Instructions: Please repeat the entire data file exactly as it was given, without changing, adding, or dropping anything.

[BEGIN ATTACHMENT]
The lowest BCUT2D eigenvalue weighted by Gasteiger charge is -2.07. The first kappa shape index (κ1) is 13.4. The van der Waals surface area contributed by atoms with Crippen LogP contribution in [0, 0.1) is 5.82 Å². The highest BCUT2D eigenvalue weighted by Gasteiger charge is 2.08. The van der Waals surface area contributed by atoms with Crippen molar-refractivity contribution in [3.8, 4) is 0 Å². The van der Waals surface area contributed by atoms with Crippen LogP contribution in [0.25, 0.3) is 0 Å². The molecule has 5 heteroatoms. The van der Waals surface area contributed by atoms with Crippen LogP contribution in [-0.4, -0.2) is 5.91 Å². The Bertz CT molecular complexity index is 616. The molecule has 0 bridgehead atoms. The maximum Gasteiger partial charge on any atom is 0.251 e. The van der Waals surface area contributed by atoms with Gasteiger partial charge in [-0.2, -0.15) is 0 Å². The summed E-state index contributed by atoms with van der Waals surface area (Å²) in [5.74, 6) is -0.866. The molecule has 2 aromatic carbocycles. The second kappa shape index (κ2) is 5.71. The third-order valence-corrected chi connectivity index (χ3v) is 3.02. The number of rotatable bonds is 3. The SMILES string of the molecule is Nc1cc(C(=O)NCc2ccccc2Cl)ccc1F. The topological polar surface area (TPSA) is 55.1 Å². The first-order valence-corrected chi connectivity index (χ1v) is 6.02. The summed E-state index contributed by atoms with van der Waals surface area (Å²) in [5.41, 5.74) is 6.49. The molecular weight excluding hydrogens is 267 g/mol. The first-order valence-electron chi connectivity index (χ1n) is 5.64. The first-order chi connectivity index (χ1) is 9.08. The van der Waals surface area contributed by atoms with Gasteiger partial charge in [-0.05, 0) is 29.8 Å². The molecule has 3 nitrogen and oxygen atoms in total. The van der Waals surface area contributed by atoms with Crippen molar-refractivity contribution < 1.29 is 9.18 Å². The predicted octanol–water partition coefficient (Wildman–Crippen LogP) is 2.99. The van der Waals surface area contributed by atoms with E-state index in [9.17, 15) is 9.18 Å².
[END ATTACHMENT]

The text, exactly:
The lowest BCUT2D eigenvalue weighted by Gasteiger charge is -2.07. The first kappa shape index (κ1) is 13.4. The van der Waals surface area contributed by atoms with Crippen LogP contribution in [0, 0.1) is 5.82 Å². The highest BCUT2D eigenvalue weighted by Gasteiger charge is 2.08. The van der Waals surface area contributed by atoms with Crippen molar-refractivity contribution in [3.8, 4) is 0 Å². The van der Waals surface area contributed by atoms with Crippen LogP contribution in [0.25, 0.3) is 0 Å². The molecule has 5 heteroatoms. The van der Waals surface area contributed by atoms with Crippen LogP contribution in [-0.4, -0.2) is 5.91 Å². The Bertz CT molecular complexity index is 616. The molecule has 0 bridgehead atoms. The maximum Gasteiger partial charge on any atom is 0.251 e. The van der Waals surface area contributed by atoms with Gasteiger partial charge in [-0.2, -0.15) is 0 Å². The summed E-state index contributed by atoms with van der Waals surface area (Å²) in [5.74, 6) is -0.866. The molecule has 2 aromatic carbocycles. The second kappa shape index (κ2) is 5.71. The third-order valence-corrected chi connectivity index (χ3v) is 3.02. The number of rotatable bonds is 3. The SMILES string of the molecule is Nc1cc(C(=O)NCc2ccccc2Cl)ccc1F. The topological polar surface area (TPSA) is 55.1 Å². The first-order valence-corrected chi connectivity index (χ1v) is 6.02. The summed E-state index contributed by atoms with van der Waals surface area (Å²) in [5.41, 5.74) is 6.49. The molecular weight excluding hydrogens is 267 g/mol. The first-order valence-electron chi connectivity index (χ1n) is 5.64. The first-order chi connectivity index (χ1) is 9.08. The van der Waals surface area contributed by atoms with Gasteiger partial charge in [-0.05, 0) is 29.8 Å². The molecule has 3 nitrogen and oxygen atoms in total. The van der Waals surface area contributed by atoms with Crippen molar-refractivity contribution < 1.29 is 9.18 Å². The predicted octanol–water partition coefficient (Wildman–Crippen LogP) is 2.99. The van der Waals surface area contributed by atoms with E-state index in [9.17, 15) is 9.18 Å².